It’s rarely a good thing to have the police called to your home. Domestic dispute calls are almost always the result of some kind of intense conflict, and officers take them seriously.
Just because they are called out doesn’t mean a crime happened, though, and often no charges are pressed. This doesn’t mean you’re home free, though.
If you or someone else in your home own drug paraphernalia, a domestic dispute can lead to drug charges. That’s what led to the recent arrest of a DeSoto man.
Domestic Disputes, Warrants, and Drug Charges in Texas
In the DeSoto case, police were at the man’s home after getting called for a domestic dispute. They were in the house already, with legal permission.
While interviewing people about the dispute, they noticed the distinctive glow of plant lights in another room. Officers requested a rush warrant to investigate, and received the legal go-ahead.
Upon entering the room, they found significant amounts of live marijuana, along with equipment to grow more. On this evidence, they arrested the resident and seized the paraphernalia and plants.
The exact charges the DeSoto man will face are still pending, but officers were able to get a warrant quickly because they had probable cause on their side.
While it’s completely legal to have grow lights and cultivate plants inside, it’s not common. Having a large indoor horticulture setup is rare enough that it points to illegal activity – usually growing marijuana.
How Texas Law Qualifies Probable Cause
In general, probable cause is a legal requirement for law enforcement officials. In order to arrest someone in Texas, take their property, or search their belongings, police must have a reasonable idea that a crime occurred. Probable cause is actually a constitutional right, guaranteed by the Fourth Amendment.
There are a variety of ways probable cause might be determined. Seeing bright grow lights in a house with a mediocre yard is probable cause for a search. The owner doesn’t appear to care about plants in general, so it’s extremely suspicious to see other signs of serious indoor cultivation.
Likewise, an officer seeing empty alcohol containers in a car during a traffic stop is probable cause to search it. Having apparently credible witnesses to a crime are probable cause to arrest a suspect without a warrant.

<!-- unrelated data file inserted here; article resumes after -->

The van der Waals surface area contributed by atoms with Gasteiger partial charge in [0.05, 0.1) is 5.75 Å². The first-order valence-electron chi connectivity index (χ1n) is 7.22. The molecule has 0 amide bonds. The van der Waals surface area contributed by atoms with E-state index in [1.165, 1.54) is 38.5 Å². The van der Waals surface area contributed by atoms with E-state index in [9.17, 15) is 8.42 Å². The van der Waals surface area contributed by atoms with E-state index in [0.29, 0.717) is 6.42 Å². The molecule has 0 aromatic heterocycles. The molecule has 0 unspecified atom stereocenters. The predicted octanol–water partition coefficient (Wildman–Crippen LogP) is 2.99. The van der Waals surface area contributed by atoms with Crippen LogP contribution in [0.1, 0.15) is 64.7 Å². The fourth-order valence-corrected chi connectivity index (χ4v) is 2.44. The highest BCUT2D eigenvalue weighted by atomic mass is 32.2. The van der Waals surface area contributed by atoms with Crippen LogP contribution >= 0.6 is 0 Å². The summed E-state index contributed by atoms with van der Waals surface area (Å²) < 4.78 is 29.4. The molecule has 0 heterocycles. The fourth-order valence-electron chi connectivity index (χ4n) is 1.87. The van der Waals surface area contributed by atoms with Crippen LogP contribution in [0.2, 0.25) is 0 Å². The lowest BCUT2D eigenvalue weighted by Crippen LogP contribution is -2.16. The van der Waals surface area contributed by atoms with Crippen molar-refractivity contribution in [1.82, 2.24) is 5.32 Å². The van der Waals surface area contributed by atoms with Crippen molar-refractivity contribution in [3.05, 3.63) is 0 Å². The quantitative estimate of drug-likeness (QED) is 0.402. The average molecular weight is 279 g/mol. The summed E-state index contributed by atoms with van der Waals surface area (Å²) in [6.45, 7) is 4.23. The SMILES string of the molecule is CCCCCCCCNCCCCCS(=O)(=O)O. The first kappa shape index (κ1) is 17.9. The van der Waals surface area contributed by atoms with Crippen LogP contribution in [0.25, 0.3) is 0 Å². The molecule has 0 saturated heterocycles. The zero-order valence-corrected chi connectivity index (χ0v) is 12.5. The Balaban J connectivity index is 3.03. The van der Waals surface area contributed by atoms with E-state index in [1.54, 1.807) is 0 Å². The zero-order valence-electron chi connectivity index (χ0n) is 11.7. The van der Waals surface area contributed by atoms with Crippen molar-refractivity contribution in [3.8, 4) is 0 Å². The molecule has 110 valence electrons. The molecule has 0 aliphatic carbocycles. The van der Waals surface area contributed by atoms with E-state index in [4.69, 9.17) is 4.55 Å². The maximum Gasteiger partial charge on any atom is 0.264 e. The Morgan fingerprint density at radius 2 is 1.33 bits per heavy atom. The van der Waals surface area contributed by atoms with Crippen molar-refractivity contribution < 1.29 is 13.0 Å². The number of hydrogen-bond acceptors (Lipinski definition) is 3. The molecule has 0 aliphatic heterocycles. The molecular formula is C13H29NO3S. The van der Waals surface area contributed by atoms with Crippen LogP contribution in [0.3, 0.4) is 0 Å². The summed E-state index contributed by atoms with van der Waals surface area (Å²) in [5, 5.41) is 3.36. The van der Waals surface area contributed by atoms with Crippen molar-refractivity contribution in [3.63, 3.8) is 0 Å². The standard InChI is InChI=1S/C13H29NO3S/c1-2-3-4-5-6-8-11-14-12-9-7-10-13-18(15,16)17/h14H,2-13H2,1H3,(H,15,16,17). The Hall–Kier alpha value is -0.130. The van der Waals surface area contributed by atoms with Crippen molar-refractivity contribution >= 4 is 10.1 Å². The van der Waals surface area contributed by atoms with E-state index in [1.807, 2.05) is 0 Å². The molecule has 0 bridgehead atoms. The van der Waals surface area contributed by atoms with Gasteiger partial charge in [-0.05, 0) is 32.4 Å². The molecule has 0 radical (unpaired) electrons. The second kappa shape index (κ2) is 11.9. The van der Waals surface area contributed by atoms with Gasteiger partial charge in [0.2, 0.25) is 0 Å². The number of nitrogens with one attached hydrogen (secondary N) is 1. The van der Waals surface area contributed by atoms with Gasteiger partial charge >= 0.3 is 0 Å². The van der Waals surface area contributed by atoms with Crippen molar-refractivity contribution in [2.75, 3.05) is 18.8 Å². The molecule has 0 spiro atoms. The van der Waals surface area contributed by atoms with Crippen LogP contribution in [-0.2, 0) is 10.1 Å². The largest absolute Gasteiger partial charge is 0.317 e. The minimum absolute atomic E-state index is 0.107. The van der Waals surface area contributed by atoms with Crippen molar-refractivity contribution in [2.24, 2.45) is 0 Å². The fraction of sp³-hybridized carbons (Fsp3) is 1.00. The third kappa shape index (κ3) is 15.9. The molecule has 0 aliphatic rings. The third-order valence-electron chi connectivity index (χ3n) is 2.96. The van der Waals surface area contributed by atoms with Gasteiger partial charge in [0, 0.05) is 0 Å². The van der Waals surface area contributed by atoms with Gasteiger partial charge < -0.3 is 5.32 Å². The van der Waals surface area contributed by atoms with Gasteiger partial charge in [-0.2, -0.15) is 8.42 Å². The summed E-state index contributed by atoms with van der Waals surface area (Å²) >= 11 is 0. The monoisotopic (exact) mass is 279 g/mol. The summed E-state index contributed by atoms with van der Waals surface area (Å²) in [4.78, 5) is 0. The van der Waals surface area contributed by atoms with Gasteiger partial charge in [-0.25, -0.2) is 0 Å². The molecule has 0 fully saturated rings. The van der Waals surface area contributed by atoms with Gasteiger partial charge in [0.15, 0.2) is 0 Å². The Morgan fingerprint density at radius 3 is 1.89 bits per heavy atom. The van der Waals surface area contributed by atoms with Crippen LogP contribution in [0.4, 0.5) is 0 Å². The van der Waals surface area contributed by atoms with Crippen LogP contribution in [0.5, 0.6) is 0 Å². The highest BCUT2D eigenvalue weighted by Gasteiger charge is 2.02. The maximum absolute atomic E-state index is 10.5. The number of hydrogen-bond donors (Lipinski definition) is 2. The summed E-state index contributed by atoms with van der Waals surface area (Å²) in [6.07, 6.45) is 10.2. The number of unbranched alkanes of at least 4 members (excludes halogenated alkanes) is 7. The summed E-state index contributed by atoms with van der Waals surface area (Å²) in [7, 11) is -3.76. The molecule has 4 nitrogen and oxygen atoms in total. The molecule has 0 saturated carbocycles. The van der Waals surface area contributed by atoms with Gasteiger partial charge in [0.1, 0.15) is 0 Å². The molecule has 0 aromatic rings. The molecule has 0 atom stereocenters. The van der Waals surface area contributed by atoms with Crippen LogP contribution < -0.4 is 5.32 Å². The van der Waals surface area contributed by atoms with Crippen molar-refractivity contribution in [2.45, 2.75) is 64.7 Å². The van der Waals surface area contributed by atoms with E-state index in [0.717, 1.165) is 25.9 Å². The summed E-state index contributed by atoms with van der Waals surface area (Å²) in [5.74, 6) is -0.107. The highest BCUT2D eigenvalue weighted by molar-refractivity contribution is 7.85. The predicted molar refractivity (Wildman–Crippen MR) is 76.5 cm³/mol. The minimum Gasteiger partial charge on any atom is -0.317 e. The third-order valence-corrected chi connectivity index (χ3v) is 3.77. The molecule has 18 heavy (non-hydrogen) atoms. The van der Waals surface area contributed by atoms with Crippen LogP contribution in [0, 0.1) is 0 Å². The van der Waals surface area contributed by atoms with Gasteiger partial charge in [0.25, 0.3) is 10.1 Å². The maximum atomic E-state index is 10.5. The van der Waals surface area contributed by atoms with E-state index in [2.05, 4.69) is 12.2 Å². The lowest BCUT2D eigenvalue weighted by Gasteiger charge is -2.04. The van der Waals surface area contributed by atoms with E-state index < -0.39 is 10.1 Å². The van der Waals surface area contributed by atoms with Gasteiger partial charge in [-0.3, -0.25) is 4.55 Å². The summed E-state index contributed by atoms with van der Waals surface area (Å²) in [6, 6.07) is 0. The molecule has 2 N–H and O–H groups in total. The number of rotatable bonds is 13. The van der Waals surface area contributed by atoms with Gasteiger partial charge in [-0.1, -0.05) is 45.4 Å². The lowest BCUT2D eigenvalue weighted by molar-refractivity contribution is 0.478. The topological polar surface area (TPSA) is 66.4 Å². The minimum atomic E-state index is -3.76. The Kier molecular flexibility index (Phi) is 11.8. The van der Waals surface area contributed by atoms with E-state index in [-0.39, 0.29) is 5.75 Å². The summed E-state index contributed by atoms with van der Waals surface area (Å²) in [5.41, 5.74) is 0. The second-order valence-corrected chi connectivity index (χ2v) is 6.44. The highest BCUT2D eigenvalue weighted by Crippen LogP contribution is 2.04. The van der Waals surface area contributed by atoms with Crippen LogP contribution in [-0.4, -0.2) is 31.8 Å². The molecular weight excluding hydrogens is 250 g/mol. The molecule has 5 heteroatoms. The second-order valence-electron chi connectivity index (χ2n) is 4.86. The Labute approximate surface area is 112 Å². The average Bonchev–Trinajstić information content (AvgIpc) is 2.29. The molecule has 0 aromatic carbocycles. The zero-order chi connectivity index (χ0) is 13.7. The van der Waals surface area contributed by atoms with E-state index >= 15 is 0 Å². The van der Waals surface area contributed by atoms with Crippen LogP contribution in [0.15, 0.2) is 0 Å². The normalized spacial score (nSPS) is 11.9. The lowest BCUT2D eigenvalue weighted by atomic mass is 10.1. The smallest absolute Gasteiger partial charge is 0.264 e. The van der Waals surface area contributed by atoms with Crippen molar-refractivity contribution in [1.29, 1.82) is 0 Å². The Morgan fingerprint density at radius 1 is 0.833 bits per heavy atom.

Having a “reasonable idea” that a crime occurred is the basis for probable cause, and it’s a vague concept for a reason; It’s left that way to protect civilians’ rights.
When Law Enforcement Doesn’t Have Probable Cause
Of course, sometimes there isn’t probable cause to search. Simply suspecting someone committed a crime is not a high enough standard.
If an officer searches your home simply because it looks like a place someone might grow cannabis, that’s illegal. Hunches are not enough. Searching because you look like “a criminal” is illegal, and maybe even considered racial profiling depending on other circumstances.
If officers do not have specific details regarding why they searched you, they don’t have probable cause.
Arrests, searches, or seizures done without probable cause are invalid and inadmissible. If you are in a situation where officers didn’t have probable cause, an experienced attorney can help.
You’re protected from illegal searches by the Bill of RIghts. If you feel like your rights have been violated, you deserve to get the best, most experienced help.
About the Author:
After getting his Juris Doctor from the University of Houston Law Center, Jeff Hampton began practicing criminal law in Texas in 2005. Before becoming a defense attorney, he worked as a prosecutor for the Tarrant County District Attorney’s Office – experience he uses to anticipate and cast doubt on the arguments that will be used against his clients. Over the course of his career, he has helped countless Texans protect their rights and get the best possible outcome in their criminal cases. His skill has earned him recognition from the National Trial Lawyers (Top 100 Trial Lawyers) and Avvo (Top Attorney in Criminal Defense, Top Attorney in DUI & DWI, 10/10 Superb Rating), and he is Lead Counsel rated.